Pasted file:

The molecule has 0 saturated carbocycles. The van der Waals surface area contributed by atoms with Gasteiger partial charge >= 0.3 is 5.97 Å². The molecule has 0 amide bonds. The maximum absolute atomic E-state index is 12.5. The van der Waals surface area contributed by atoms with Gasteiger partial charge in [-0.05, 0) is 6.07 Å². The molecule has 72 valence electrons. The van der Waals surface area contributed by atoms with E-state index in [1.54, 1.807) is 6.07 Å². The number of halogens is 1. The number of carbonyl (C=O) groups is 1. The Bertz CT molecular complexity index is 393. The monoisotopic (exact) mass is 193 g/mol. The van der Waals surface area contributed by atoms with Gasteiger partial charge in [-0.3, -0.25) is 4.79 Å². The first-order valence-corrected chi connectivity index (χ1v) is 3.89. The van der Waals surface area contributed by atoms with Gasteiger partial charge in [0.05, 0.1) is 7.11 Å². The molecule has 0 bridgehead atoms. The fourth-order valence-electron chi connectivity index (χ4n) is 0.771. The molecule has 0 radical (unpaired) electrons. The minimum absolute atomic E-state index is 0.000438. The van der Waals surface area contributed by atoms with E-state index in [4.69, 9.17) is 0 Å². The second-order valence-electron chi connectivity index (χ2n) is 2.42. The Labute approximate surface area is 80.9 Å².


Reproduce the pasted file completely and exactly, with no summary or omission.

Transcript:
The molecule has 0 saturated carbocycles. The van der Waals surface area contributed by atoms with Gasteiger partial charge >= 0.3 is 5.97 Å². The molecule has 0 amide bonds. The maximum absolute atomic E-state index is 12.5. The van der Waals surface area contributed by atoms with Gasteiger partial charge in [-0.05, 0) is 6.07 Å². The molecule has 72 valence electrons. The van der Waals surface area contributed by atoms with E-state index in [1.54, 1.807) is 6.07 Å². The number of halogens is 1. The number of carbonyl (C=O) groups is 1. The Bertz CT molecular complexity index is 393. The monoisotopic (exact) mass is 193 g/mol. The van der Waals surface area contributed by atoms with Gasteiger partial charge in [-0.3, -0.25) is 4.79 Å². The first-order valence-corrected chi connectivity index (χ1v) is 3.89. The van der Waals surface area contributed by atoms with Gasteiger partial charge in [0.05, 0.1) is 7.11 Å². The molecule has 0 bridgehead atoms. The fourth-order valence-electron chi connectivity index (χ4n) is 0.771. The molecule has 0 radical (unpaired) electrons. The minimum absolute atomic E-state index is 0.000438. The van der Waals surface area contributed by atoms with E-state index in [4.69, 9.17) is 0 Å². The second-order valence-electron chi connectivity index (χ2n) is 2.42. The Labute approximate surface area is 80.9 Å².